My favorite kind of histories are those told from an insider's perspective. The story of Richard the Lionheart is full of great battles and dynastic intrigue. The story of one of his soldiers, not so much. Yet the soldiers' story, as someone who has experienced the real consequences of decisions made and actions taken, is more revealing.
We get such a history in Chat Wars, a wonderful article written by David Auerbach, who in 1998 worked at Microsoft on MSN Messenger Service, Microsoft’s instant messaging app (for a related story see The Rise and Fall of AIM, the Breakthrough AOL Never Wanted).
It's as if Herodotus visited Microsoft and wrote down his experiences. It has that same sort of conversational tone, insightful on-the-ground observations, and facts no outsider might ever believe.
Much of the article is a play-by-play account of the cat and mouse game David plays changing Messenger to track AOL's Instant Messenger protocol changes. AOL repeatedly tried to make it so Messenger could not interoperate with AIM and each time Messenger countered with changes of their own. AOL finally won the game with a radical and unexpected play. A great read for programmers.
For a general audience David's explanation of how and why Microsoft came to dominance and why they lost that dominance is most revealing. It stares directly into the heart of the entropy that brings everything down in the end.
Why Microsoft Won
Gates and Allen were skilled coders, but the history of software is littered with people just as smart or smarter who did not end up as billionaires. Their strength was on the business side. For years they remained a small company, but you didn’t need to be big to make soft- ware back then. The programs were simple, and they were all that was available, so you could charge a premium for them. The amount of person-hours that goes into a $50 piece of software today dwarfs that of a $50 item of software thirty years ago. In 1983, a word processor so primitive it advised users to put little stickers on their keyboards so they’d know which functions correlated to which keys retailed for $289. For this price it offered a tiny fraction of what most freeware can do today. It was a different world.
In this world, Microsoft stood out. They worked fast, they were aggressive, and they were very cagey. Their strength was never in innovation per se, but in appropriation, improvement, and integration. One slogan that you would hear at the company was that Microsoft made “best-in-class” products. A less charitable way to put this would be to say that upon entering a market, Microsoft would make a product that was better enough than the best out there, and then take over the market. So the quality of Microsoft’s offerings closely tracked the quality of existing offerings.
Lotus’s spreadsheet software 1-2-3 was a good product in the 1980s and early 1990s; consequently Microsoft Excel, which debuted in 1985, became the standout of Microsoft’s nascent Office suite. Word processors like WordPerfect and WordStar were less formidable; as a result, Microsoft Word was considerably less stellar than Excel. And in the absence of any dominant email programs, Microsoft Outlook was buggy and slow, and remained that way well into the early 2000s. Microsoft was far too efficient to waste time improving a project beyond what was needed to defeat their competitors. In the late ’90s I got a chance to tour the legendary Massachusetts computer company Digital Equipment Corporation (DEC, later bought by Compaq), and the difference in culture was remarkable. There were people at DEC who had been working on threading (the manner in which operating systems manage concurrent sets of linear processor instructions) for twenty years. Half the people had PhDs in their areas of specialty. Corners were never cut to release something earlier.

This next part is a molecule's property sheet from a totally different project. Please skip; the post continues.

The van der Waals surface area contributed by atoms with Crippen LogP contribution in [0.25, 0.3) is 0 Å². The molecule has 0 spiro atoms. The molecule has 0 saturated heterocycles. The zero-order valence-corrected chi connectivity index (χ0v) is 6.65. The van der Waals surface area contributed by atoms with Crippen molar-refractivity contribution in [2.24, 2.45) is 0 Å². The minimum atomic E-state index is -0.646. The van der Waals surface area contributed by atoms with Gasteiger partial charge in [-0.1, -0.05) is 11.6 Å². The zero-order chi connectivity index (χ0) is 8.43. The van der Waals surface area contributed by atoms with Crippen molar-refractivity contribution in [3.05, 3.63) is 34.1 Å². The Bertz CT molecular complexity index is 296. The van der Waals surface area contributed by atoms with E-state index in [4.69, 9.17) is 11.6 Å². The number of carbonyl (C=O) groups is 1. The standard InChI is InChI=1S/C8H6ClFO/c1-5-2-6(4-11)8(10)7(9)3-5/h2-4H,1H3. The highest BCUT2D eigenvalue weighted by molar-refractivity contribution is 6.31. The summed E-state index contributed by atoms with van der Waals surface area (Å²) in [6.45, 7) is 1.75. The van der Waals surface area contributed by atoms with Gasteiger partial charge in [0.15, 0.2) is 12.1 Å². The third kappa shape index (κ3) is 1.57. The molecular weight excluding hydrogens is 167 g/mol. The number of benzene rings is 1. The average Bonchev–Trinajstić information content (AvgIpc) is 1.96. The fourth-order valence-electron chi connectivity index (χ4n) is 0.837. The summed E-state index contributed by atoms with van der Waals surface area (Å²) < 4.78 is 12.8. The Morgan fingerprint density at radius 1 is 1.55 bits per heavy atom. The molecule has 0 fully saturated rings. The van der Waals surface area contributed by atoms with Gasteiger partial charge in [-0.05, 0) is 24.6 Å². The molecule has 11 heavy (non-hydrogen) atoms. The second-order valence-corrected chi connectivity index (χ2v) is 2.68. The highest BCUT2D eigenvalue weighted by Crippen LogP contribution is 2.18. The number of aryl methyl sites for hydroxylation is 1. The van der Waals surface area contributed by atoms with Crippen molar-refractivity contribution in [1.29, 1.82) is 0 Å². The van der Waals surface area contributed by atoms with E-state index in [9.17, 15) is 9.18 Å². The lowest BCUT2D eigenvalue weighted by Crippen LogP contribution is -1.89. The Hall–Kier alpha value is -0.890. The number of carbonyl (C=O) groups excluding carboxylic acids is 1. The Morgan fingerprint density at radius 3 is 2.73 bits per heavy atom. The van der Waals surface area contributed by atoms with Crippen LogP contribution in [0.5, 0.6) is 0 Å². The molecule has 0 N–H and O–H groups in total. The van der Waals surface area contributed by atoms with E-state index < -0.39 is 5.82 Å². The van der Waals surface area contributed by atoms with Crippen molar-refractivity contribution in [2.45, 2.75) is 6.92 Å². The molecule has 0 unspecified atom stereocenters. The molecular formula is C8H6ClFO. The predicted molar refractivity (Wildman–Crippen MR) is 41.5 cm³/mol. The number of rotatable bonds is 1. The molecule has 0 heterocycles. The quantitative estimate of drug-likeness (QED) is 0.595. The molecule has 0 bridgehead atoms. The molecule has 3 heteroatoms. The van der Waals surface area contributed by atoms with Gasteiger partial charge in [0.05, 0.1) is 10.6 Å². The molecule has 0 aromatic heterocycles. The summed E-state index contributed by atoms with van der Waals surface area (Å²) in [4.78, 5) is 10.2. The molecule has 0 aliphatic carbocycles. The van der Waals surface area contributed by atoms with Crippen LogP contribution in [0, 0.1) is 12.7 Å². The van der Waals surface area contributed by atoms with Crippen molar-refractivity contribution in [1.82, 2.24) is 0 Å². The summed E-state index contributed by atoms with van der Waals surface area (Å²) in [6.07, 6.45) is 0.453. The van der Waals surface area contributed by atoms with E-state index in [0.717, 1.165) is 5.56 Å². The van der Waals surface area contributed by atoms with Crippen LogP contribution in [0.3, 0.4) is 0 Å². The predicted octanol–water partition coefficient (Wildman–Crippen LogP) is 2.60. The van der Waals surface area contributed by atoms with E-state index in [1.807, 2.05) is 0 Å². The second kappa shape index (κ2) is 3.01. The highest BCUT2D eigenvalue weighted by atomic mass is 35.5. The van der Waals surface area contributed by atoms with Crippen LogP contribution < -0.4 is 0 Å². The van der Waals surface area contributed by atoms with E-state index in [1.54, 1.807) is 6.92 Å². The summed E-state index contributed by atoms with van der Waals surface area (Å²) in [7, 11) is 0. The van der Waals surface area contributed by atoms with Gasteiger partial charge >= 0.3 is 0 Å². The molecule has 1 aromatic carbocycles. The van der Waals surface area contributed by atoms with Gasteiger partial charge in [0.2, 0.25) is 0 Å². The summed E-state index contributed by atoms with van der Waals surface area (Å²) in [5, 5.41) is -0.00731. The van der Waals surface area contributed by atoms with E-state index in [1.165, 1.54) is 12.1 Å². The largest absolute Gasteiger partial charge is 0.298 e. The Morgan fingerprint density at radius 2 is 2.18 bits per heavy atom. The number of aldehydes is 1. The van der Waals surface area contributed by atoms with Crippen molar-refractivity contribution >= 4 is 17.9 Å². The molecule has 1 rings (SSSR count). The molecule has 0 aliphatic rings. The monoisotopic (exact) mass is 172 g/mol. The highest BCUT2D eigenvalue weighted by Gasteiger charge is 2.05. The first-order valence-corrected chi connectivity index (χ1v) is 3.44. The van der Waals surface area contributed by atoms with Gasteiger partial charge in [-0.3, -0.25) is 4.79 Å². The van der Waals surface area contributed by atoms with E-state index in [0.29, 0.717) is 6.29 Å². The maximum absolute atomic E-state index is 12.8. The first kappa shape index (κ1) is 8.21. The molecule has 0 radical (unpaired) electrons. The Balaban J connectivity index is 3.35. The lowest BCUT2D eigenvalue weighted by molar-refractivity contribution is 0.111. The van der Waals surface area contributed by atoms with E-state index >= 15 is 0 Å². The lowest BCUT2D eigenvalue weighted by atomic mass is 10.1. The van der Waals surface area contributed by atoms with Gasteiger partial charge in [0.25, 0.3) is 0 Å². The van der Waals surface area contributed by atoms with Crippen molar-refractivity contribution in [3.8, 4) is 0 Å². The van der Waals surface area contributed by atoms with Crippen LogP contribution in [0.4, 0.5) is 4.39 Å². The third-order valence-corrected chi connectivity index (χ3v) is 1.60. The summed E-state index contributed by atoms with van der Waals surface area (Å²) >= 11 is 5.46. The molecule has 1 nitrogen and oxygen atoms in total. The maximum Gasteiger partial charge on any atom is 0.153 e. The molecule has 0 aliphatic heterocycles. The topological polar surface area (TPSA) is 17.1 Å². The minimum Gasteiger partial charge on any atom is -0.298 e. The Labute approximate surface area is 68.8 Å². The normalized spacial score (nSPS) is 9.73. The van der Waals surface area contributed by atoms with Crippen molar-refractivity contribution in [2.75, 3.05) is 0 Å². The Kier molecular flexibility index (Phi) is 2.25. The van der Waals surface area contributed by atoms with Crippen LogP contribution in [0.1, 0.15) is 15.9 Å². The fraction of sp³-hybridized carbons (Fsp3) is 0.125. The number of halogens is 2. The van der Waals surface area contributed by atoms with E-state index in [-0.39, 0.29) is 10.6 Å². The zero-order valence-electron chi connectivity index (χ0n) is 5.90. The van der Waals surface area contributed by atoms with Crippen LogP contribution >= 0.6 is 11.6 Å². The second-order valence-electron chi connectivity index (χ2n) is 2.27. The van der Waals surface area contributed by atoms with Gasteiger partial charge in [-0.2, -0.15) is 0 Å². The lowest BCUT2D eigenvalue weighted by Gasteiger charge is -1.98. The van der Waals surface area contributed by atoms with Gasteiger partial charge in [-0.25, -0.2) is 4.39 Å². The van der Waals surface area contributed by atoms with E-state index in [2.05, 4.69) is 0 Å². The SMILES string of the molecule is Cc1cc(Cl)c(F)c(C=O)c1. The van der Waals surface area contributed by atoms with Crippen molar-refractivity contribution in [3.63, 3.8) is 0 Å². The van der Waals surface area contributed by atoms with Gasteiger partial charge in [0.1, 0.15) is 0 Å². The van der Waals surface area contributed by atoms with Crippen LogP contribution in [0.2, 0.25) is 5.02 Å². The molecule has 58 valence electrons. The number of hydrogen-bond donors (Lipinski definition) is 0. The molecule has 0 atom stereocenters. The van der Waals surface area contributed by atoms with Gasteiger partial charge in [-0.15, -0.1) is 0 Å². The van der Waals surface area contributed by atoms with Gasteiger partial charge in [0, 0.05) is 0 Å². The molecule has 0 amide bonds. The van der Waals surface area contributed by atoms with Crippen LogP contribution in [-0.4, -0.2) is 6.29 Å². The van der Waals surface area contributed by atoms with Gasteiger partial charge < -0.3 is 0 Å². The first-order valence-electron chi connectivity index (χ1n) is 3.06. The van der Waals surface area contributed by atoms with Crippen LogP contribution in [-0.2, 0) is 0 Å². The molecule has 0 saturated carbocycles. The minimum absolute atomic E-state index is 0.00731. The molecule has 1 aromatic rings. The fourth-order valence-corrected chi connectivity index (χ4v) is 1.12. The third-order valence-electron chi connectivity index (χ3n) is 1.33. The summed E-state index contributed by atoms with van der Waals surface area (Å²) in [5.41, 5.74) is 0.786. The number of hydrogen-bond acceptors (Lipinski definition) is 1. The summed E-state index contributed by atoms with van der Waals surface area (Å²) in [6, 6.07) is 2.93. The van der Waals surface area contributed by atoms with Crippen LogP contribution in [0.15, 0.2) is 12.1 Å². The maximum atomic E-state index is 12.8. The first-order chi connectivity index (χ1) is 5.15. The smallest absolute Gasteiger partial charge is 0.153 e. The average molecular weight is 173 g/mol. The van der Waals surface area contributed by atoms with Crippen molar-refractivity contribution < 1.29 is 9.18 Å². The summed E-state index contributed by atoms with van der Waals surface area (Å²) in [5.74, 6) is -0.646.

Ah, I thought. This is why Microsoft won.
Why Microsoft Lost
So we gave up. I licked my wounds and proceeded on to far more dreary years on MSN Messenger Service, eventually getting buried so deeply in internal company politics that I was no longer able to do anything resembling useful work. The writing was on the wall when I heard one team manager scream, “I have the worst morale scores in the company and I don’t give a shit, because they can only go up!
Those were the years of Microsoft’s long, slow decline, which continues to this day. The number of things wrong with the company was extraordinary, but they can be summed up by the word bureaucracy. Early on at Microsoft—and even later, when we first started Messenger—you could just do things. You had a good idea, you ran it by your boss, you tried it, and if it worked, in it went. After a while, you had to run everything by a hundred people, and at some point the ball would get dropped—and you’d never hear back. There was the infamous internal review system called “stack rank” that pitted teams against one another and people within each team against one another, too. There was an incredible thirst for “headcount” within a department, so managers would lobby aggressively for independent groups to come under their control. Thus the burgeoning NetDocs, which was intended to be an internet-based document-editing suite, gobbled up a number of small groups in the late ’90s. But NetDocs got eaten by Office, which then proceeded to kill it, thus leaving the door open for Google to debut Google Docs in the mid-2000s. And on it went. Multiyear projects with hundreds of engineers died without the public ever hearing a word. It continues.
The slow decline of empires follows a familiar pattern. The initial creativity and energy of conquest gives way to stagnation and bureaucracy. Familiar as it is, it still makes for a good story. A far better story than you might get from Bill Gates or Steve Ballmer.
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